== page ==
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Mandela, 20th century's most extraordinary man

[ 2013-12-09 09:49] 来源:中国日报网     字号 [] [] []  
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The list of nominees for greatest man of the 20th century is as short as it is extraordinary.

Franklin Roosevelt is the obvious American candidate. He guided the United States safely through the century's gravest traumas, the Great Depression and World War II. His indelible New Deal imprint still shapes America today.

The British would surely nominate Winston Churchill, the charismatic wartime prime minister who saved his nation from the Nazis.

Let us not forget giants of science like Albert Einstein or Thomas Edison. Or certainly Mohandas Gandhi, whose strategy of peaceful resistance shucked India's colonial yoke and inspired Martin Luther King Jr.

But the list would not be complete without the name of Nelson Mandela, the remarkable South African who died Thursday at 95. It's hard to name anyone, anywhere, in any time whose life is quite a match for his.

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Like King and Gandhi, Mandela led his people to freedom, ending the apartheid rule of South Africa's brutal white-minority regime. But neither of those men, nor the others mentioned here, was put to such an extraordinary personal test.

All you need to know to grasp the uniqueness of Mandela is this: He spent 27 years in prison, most of them in solitary confinement pounding rocks at the notorious Robben Island prison. He was given no hope and allowed little contact with the outside world. Yet instead of yielding to his plight — or betraying his cause by speaking a few words that could have set him free — he persevered, leading in absentia against all odds and emerging victorious, a leader of such stature that his oppressors could not stand against him.

And then, at his moment of triumph, with the presidency of South Africa in his hands, he sought not revenge for all that had been done to him but racial peace for his people, black and white, which — incredibly — he achieved.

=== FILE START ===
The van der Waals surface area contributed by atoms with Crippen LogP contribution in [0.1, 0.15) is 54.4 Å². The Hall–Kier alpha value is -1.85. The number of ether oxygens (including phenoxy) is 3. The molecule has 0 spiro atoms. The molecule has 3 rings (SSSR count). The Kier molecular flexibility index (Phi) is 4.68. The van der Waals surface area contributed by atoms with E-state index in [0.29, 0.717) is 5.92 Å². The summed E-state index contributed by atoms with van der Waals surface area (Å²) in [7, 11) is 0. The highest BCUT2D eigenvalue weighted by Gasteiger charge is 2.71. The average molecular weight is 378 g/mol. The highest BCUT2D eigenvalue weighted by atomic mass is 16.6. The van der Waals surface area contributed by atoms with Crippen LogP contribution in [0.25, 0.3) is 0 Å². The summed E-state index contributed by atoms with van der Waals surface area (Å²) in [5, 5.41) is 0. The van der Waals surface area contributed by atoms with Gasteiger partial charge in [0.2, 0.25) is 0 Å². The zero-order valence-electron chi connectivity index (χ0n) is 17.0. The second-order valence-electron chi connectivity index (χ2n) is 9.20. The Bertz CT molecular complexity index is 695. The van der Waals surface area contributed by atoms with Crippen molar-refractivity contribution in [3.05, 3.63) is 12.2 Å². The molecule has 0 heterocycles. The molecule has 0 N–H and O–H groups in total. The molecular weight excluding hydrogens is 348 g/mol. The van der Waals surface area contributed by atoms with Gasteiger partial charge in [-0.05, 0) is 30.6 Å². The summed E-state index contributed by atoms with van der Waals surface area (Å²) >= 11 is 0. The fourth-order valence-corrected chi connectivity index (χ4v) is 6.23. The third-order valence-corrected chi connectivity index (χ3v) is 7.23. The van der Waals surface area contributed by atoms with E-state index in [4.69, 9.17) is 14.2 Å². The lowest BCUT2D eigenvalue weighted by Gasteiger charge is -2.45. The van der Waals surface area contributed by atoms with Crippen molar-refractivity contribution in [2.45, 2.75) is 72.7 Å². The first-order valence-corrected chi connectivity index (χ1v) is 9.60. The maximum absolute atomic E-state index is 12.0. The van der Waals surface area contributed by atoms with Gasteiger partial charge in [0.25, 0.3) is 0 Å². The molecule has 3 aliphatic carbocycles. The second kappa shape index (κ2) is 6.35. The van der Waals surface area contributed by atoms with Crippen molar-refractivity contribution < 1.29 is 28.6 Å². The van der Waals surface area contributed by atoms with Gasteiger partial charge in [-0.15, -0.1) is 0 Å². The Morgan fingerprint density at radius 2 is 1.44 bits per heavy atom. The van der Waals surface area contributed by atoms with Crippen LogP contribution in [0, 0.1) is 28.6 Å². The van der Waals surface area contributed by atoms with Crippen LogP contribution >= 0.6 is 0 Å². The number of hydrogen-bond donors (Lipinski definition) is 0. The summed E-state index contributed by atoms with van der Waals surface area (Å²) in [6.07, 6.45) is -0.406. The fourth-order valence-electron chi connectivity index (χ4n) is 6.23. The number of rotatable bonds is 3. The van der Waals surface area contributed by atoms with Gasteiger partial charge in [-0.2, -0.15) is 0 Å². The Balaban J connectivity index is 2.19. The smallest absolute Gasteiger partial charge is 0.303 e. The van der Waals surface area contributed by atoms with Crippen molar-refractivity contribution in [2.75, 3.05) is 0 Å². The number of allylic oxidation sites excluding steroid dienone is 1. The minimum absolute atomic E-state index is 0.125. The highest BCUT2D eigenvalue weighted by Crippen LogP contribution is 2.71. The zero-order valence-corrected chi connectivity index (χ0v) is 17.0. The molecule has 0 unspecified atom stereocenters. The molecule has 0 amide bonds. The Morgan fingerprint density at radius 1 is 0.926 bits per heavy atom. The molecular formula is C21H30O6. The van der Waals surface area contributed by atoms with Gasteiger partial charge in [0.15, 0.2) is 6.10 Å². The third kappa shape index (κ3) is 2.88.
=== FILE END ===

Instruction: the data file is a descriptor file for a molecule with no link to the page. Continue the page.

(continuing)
Such is the power of history's few truly great leaders and the examples they set. If Mandela could suffer as he did without seeking vengeance, then how could others do any less? And how could the nation's fearful and suspicious white minority turn away the olive branch?

Whether Mandela's legacy can endure remains an open question.

Unlike the United States at its founding, South Africa has not been blessed with a succession of great leaders. Since Mandela's retirement in 1999, the presidency has been held by a succession of lackluster men, and so the deep problems left behind by apartheid have festered.

Crime and illiteracy are rampant, as is corruption. The unemployment rate is 25%, and far worse among the young. Life expectancy, barely over 50 years, is among the world's lowest.

As long as Mandela survived, even with his capacity ravaged by his age and the harshness of his life, the simmering South African cauldron could not bubble over. No one dared upset their beloved Madiba.

Perhaps that cannot last. What South Africa needs, like so many other strife-torn nations, is another Mandela. But such leaders are the rarest of things. They attain the impossible and pass on. But they are remembered. They are admired, and to the extent that they are emulated, their impact lives on.

No one will soon forget Nelson Mandela, if not the greatest man of the 20th century, certainly the most extraordinary.


















(译者 王艾晨 编辑 丹妮)